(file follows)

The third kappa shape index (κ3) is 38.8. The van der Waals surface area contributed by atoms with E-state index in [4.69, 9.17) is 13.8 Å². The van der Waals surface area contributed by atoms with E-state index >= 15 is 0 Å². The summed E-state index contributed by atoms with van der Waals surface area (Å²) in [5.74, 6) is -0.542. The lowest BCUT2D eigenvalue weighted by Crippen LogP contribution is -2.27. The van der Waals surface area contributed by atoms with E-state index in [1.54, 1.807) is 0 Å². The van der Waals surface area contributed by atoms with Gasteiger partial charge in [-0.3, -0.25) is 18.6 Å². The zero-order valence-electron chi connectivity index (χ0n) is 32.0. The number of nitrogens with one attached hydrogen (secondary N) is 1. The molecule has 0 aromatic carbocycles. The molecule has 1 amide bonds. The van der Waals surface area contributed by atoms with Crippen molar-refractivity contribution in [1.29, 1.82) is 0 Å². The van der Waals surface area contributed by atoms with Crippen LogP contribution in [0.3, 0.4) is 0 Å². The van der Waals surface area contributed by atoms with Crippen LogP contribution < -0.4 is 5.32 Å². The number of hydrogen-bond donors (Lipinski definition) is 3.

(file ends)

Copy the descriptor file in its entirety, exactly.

The third kappa shape index (κ3) is 38.8. The van der Waals surface area contributed by atoms with E-state index in [4.69, 9.17) is 13.8 Å². The van der Waals surface area contributed by atoms with E-state index >= 15 is 0 Å². The summed E-state index contributed by atoms with van der Waals surface area (Å²) in [5.74, 6) is -0.542. The lowest BCUT2D eigenvalue weighted by Crippen LogP contribution is -2.27. The van der Waals surface area contributed by atoms with E-state index in [1.54, 1.807) is 0 Å². The van der Waals surface area contributed by atoms with Gasteiger partial charge in [-0.3, -0.25) is 18.6 Å². The zero-order valence-electron chi connectivity index (χ0n) is 32.0. The number of nitrogens with one attached hydrogen (secondary N) is 1. The molecule has 0 aromatic carbocycles. The molecule has 1 amide bonds. The van der Waals surface area contributed by atoms with Crippen molar-refractivity contribution in [1.29, 1.82) is 0 Å². The van der Waals surface area contributed by atoms with Crippen LogP contribution in [0.3, 0.4) is 0 Å². The van der Waals surface area contributed by atoms with Crippen LogP contribution < -0.4 is 5.32 Å². The number of hydrogen-bond donors (Lipinski definition) is 3.